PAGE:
Our appetites, of one or another kind, are excellent spurs to our reason, which might otherwise but feebly set about the great ends of preserving and continuing the species.  43
  Rags, which are the reproach of poverty, are the beggar’s robes, and graceful insignia of his profession, his tenure, his full dress, the suit in which he is expected to show himself in public.  44
  Satire does not look pretty upon a tombstone.  45
  Sentimentally I am disposed to harmony, but organically I am incapable of a tune.  46
  Shut not thy purse-strings always against painted distress. Act a charity sometimes. When a poor creature (outwardly and visibly such) comes before thee, do not stay to inquire whether the “seven small children,” in whose name he implores thy assistance, have a veritable existence. Rake not into the bowels of unwelcome truth to save a halfpenny. It is good to believe him.  47
  Since all the maids are good and lovable, from whence come the evil wives?  48
  So near are the boundaries of panegyric and invective, that a worn-out sinner is sometimes found to make the best declaimer against sin. The same high-seasoned descriptions which in his unregenerate state served to inflame his appetites, in his new province of a moralist will serve him (a little turned) to expose the enormity of those appetites in other men.  49
  The compliments of the season to my worthy masters, and a merry first of April to us all. We have all a speck of the motley.  50
  The good things of life are not to be had singly, but come to us with a mixture,—like a schoolboy’s holiday, with a task affixed to the tail of it.  51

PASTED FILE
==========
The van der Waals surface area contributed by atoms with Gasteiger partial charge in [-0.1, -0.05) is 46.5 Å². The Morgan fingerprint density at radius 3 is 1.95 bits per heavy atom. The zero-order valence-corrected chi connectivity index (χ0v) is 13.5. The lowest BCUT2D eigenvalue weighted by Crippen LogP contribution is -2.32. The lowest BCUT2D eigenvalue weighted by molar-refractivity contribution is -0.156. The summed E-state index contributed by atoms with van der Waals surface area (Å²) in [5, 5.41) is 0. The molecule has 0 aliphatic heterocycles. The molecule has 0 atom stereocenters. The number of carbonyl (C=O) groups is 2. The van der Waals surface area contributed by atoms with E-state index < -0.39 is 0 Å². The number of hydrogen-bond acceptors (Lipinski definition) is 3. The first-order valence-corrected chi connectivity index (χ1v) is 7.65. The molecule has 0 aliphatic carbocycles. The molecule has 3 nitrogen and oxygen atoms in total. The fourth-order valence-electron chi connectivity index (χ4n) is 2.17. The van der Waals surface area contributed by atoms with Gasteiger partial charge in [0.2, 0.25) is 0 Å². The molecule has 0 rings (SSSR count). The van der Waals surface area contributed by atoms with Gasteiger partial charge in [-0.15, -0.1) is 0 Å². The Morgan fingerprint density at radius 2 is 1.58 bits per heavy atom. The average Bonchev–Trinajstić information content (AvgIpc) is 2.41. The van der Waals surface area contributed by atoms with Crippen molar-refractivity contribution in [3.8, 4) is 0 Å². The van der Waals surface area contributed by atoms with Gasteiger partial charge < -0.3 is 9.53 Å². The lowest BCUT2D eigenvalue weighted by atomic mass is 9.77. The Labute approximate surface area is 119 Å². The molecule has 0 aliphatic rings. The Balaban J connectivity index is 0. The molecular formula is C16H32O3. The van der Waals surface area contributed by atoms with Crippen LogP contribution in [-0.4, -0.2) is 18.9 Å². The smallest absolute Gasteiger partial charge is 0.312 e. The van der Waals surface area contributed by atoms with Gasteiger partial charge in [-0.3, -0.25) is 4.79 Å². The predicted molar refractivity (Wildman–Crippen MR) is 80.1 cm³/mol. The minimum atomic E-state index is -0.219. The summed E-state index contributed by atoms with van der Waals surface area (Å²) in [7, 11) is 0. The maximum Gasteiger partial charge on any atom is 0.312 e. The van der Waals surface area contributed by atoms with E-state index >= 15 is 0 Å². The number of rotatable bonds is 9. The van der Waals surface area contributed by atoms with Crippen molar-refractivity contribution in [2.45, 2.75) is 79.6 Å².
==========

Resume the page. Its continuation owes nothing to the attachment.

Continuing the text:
The greatest pleasure I know is to do a good action by stealth, and to have it found out by accident.  52
  The measure of choosing well is whether a man likes what he has chosen.  53
  The Muses were dumb while Apollo lectured.  54
  The music nighest bordering upon heaven.  55
  The vices of some men are magnificent.  56
  There are like to be short graces where the devil plays host.  57
  There is a pleasure in affecting affectation.  58
  They are a piece of stubborn antiquity, compared with which Stonehenge is in its nonage. They date beyond the Pyramids.  59
  This is the magnanimity of authorship, when a writer having a topic presented to him, fruitful of beauties for common minds, waives his privilege, and trusts to the judicious few for understanding the reason of his abstinence.  60
  To be thankful for what we grasp exceeding our proportion, is to add hypocrisy to injustice.  61
  Vocal portraits of the national mind.  62
  We encourage one another in mediocrity.  63
  We gain nothing by being with such as ourselves. We encourage one another in mediocrity. I am always longing to be with men more excellent than myself.  64
  What a place to be in is an old library! It seems as though all the souls of all the writers that have bequeathed their labors to these Bodleians were reposing here as in some dormitory, or middle state. I do not want to handle, to profane the leaves, their winding-sheets. I could as soon dislodge a shade. I seem to inhale learning, walking amid their foliage; and the odor of their old moth-scented coverings is fragrant as the first bloom of those sciential apples which grew amid the happy orchard.  65
  While childhood, and while dreams, producing childhood, shall be left, imagination shall not have spread her holy wings totally to fly the earth.  66
  Your absence of mind we have borne, till your presence of body came to be called in question by it.  67